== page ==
6th Level Spell: Each attack has a +22 attack bonus, deals 8d6+20 damage, and has the stunned critical hit effect. Identify DC 21, Remove DC 34.

(Art by VectorShots)

Strife Emoji
Class
 technomancer 6
School enchantment (compulsion, emotion, fear, mind-affecting)
Casting Time 10 minutes
Range 0 ft.; see text
Effect one rune
Duration see text
Saving Throw Will partial (see text); Spell Resistance yes

This functions as death emoji, except as noted above and as follows.  Each viewer of the rune perceives it slightly differently, with the rune taking the visible form of a simple symbol that is commonly associated with anger, attacks, or combat. Rather than deal damage, the rune causes creatures to attack one another (see below).  If a creature succeeds at their initial save against this effect and leave the area, they are not affected again if they re-enter the area. Creatures that fail their save are affected each time they enter the area.

Creatures who succeed at a saving throw and have both Stamina Points and Hit Points remaining are off-target for 1d4 rounds. Both creatures that succeed at a saving throw but do not still have both Stamina Points and Hit Points remaining, and creatures that fail at a saving throw and do have both SP and HP remaining, attack the nearest creature (as the “Attack nearest creature” result of the confused condition) for 1 round. Creatures that fail a saving throw and do not have both SP and HP left attack the nearest creature (as the “Attack nearest creature” result of the confused condition) for as long as they are within the rune’s area, and for 1d4 rounds after leaving.

Detect magic allows you to identify a strife emoji with a DC 21 Mysticism check. Of course, if the symbol is set to be triggered by reading it, this will trigger the symbol.

Magic traps such as strife emoji are hard to detect and disable. While any character can use Perception to find a strife emoji (which may trigger it), a character must use the lowest of their Engineering or Mysticism skill (based on the skill’s total bonus) to disarm it. The DC in each case is 34.

If cast by a technomancer with the Robot Influence hack, the spell has full effect on creatures of the construct (technological) type and subtype, even they are normally immune to the off-target or confused condition.

Vulnerability Emoji
Class
 technomancer 6
School transmutation
Casting Time 10 minutes
Range 0 ft.; see text
Effect one rune
Duration see text
Saving Throw Will partial (see text); Spell Resistance yes

This functions as death emoji, except as noted above and as follows.  Each viewer of the rune perceives it slightly differently, with the rune taking the visible form of a simple symbol that is commonly associated with cracks, rust, weakness, or vulnerability. Rather than deal damage, the rune causes creatures to have their defenses reduces (see below).  If a creature succeeds at their initial save against this effect and leave the area, they are not affected again if they re-enter the area. Creatures that fail their save are affected each time they enter the area.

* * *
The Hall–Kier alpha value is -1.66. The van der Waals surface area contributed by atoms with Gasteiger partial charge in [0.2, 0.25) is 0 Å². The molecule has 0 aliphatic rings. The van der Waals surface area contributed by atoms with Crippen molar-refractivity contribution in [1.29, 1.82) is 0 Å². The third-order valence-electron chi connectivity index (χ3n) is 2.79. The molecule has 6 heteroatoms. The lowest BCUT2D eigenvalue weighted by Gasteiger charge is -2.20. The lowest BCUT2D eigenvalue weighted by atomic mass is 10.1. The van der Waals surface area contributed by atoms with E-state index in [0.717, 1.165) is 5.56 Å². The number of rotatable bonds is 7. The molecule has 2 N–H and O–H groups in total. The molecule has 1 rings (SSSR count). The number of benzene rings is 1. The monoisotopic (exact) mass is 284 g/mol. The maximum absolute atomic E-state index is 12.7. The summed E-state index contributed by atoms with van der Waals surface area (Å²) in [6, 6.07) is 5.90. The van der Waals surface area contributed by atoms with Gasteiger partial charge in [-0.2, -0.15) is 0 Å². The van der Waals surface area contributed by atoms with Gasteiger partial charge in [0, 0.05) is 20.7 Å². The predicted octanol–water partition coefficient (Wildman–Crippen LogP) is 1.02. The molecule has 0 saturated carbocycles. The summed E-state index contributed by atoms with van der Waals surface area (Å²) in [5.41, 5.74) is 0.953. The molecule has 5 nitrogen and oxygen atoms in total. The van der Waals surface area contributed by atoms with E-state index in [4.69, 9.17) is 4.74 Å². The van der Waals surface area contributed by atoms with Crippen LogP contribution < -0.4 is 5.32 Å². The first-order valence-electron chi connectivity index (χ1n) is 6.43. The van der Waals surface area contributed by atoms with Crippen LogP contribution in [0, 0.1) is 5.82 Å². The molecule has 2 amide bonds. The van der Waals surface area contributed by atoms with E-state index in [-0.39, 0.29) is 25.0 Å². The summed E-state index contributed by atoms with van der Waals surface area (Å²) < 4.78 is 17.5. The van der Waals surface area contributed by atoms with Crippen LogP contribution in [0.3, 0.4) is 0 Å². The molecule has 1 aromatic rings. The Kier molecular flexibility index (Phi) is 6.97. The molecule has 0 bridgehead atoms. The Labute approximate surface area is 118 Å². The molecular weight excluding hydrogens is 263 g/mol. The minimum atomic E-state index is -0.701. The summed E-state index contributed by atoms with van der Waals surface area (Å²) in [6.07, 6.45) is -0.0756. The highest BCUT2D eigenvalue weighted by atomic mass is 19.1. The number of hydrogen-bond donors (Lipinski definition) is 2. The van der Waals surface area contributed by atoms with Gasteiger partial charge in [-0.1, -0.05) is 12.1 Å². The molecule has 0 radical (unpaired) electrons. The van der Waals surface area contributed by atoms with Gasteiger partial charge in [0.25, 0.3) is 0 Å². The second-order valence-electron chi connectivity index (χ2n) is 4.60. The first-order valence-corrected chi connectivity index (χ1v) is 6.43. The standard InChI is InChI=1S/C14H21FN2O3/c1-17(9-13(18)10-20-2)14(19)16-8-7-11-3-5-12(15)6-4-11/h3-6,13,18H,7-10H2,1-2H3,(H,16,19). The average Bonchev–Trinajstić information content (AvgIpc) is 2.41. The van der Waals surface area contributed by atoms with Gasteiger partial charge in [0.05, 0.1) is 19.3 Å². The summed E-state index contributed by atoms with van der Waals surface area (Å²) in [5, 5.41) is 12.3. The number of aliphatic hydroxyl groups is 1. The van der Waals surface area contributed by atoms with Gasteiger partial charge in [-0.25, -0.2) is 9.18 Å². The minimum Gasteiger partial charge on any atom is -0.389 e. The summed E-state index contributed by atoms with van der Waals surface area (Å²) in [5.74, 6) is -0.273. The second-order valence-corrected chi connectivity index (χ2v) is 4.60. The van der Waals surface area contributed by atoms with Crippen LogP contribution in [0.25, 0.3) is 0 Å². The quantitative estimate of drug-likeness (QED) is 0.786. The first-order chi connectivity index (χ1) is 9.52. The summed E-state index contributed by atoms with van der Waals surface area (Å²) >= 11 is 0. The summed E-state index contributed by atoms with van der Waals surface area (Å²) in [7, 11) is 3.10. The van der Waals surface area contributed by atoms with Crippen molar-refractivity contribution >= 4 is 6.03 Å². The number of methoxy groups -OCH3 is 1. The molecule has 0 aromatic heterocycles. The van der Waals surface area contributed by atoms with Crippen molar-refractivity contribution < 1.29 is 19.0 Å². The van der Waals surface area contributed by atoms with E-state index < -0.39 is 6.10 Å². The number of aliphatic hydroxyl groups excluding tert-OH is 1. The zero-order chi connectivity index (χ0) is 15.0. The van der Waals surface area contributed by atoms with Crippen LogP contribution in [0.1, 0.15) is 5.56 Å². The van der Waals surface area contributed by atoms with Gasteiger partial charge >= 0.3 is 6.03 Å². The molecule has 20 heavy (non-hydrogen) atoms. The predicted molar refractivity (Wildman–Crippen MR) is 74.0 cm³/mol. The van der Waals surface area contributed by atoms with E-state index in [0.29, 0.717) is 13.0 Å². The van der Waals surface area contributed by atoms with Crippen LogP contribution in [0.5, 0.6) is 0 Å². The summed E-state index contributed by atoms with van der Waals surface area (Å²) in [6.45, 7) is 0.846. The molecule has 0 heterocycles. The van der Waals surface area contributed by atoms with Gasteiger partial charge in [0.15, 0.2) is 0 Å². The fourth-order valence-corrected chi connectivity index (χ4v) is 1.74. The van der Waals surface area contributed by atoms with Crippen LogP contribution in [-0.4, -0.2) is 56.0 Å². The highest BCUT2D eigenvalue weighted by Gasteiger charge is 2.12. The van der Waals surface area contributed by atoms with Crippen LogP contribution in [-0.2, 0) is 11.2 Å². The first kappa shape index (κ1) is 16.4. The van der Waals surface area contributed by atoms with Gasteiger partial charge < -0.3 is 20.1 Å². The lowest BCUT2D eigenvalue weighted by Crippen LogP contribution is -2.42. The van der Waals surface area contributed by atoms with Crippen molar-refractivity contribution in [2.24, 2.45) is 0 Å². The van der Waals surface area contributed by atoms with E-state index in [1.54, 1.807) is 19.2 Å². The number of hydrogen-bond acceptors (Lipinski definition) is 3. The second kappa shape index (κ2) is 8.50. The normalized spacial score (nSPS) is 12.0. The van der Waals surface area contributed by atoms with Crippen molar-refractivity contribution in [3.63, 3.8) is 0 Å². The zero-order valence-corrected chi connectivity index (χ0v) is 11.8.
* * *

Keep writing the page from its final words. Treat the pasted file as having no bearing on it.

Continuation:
Creatures who succeed at a saving throw and have both Stamina Points and Hit Points remaining have their DR (if any) reduced by 5 and their energy resistances (if any) reduced by 10 for as long as they are in the area of the rune. Both creatures that succeed at a saving throw but do not still have both Stamina Points and Hit Points remaining, and creatures that fail at a saving throw and do have both SP and HP remaining, have their DR (if any) reduced by 10 and their energy resistances (if any) reduced by 20 for as long as they are in the area of the rune and for 1 minute after leaving. Creatures that fail a saving throw and do not have both SP and HP left have their DR (if any) reduced by 15 and their energy resistances (if any) reduced by 30 (and if they have immunity to an energy type, have their immunity replaced by energy resistance 30) for as long as they are in the area of the rune and for 10minutes after leaving the area. These reductions can never reduce a defense to less than 0.

Detect magic allows you to identify a vulnerability emoji with a DC 21 Mysticism check. Of course, if the symbol is set to be triggered by reading it, this will trigger the symbol.

Magic traps such as vulnerability emoji are hard to detect and disable. While any character can use Perception to find a vulnerability emoji (which may trigger it), a character must use the lowest of their Engineering or Mysticism skill (based on the skill’s total bonus) to disarm it. The DC in each case is 34.

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Converting PF1 Spells to Starfinder: Electrical Storm Emoji and Slow Emoji

Continuing the project to convert to Starfinder all the Pathfinder 1st edition spells that don’t already exist (or have a clear replacement) in that game. We’re still working on doing all the glyphs, runes, and symbols.

You can find an index of the spells that have already been converted on this blog to-date here.

Electrical Storm Emoji
Class
 technomancer 6
School evocation [air, electricity]